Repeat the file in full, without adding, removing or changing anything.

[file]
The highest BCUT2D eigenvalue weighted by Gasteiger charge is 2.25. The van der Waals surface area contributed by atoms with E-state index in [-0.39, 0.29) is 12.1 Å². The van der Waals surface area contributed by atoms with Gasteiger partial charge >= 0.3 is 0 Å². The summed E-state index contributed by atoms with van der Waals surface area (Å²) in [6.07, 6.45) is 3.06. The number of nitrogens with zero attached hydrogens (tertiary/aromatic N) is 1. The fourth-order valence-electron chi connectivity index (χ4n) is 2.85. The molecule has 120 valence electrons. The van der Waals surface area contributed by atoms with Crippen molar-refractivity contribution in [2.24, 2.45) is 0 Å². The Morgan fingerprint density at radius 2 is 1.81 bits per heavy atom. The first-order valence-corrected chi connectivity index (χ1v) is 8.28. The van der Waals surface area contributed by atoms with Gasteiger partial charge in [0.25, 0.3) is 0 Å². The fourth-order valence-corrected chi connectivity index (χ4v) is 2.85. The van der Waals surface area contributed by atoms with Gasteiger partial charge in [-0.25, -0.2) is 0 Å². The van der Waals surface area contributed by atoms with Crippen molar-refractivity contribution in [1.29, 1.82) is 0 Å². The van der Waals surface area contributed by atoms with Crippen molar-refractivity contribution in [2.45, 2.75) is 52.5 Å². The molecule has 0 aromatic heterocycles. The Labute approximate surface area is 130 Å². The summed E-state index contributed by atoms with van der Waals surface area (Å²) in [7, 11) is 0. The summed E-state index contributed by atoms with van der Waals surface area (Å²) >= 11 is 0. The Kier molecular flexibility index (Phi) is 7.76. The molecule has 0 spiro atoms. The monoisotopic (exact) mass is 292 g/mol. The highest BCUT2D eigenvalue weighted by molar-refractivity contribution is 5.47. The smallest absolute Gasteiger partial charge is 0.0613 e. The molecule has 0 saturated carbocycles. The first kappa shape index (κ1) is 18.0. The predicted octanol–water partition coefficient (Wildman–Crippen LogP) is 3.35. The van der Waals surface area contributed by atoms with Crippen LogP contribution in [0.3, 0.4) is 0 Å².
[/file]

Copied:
The highest BCUT2D eigenvalue weighted by Gasteiger charge is 2.25. The van der Waals surface area contributed by atoms with E-state index in [-0.39, 0.29) is 12.1 Å². The van der Waals surface area contributed by atoms with Gasteiger partial charge >= 0.3 is 0 Å². The summed E-state index contributed by atoms with van der Waals surface area (Å²) in [6.07, 6.45) is 3.06. The number of nitrogens with zero attached hydrogens (tertiary/aromatic N) is 1. The fourth-order valence-electron chi connectivity index (χ4n) is 2.85. The molecule has 120 valence electrons. The van der Waals surface area contributed by atoms with Crippen molar-refractivity contribution in [2.24, 2.45) is 0 Å². The Morgan fingerprint density at radius 2 is 1.81 bits per heavy atom. The first-order valence-corrected chi connectivity index (χ1v) is 8.28. The van der Waals surface area contributed by atoms with Gasteiger partial charge in [0.25, 0.3) is 0 Å². The fourth-order valence-corrected chi connectivity index (χ4v) is 2.85. The van der Waals surface area contributed by atoms with Gasteiger partial charge in [-0.25, -0.2) is 0 Å². The van der Waals surface area contributed by atoms with Crippen molar-refractivity contribution in [1.29, 1.82) is 0 Å². The van der Waals surface area contributed by atoms with Crippen molar-refractivity contribution in [2.45, 2.75) is 52.5 Å². The molecule has 0 aromatic heterocycles. The Labute approximate surface area is 130 Å². The summed E-state index contributed by atoms with van der Waals surface area (Å²) in [7, 11) is 0. The summed E-state index contributed by atoms with van der Waals surface area (Å²) >= 11 is 0. The Kier molecular flexibility index (Phi) is 7.76. The molecule has 0 spiro atoms. The monoisotopic (exact) mass is 292 g/mol. The highest BCUT2D eigenvalue weighted by molar-refractivity contribution is 5.47. The smallest absolute Gasteiger partial charge is 0.0613 e. The molecule has 0 saturated carbocycles. The first kappa shape index (κ1) is 18.0. The predicted octanol–water partition coefficient (Wildman–Crippen LogP) is 3.35. The van der Waals surface area contributed by atoms with Crippen LogP contribution in [0.3, 0.4) is 0 Å².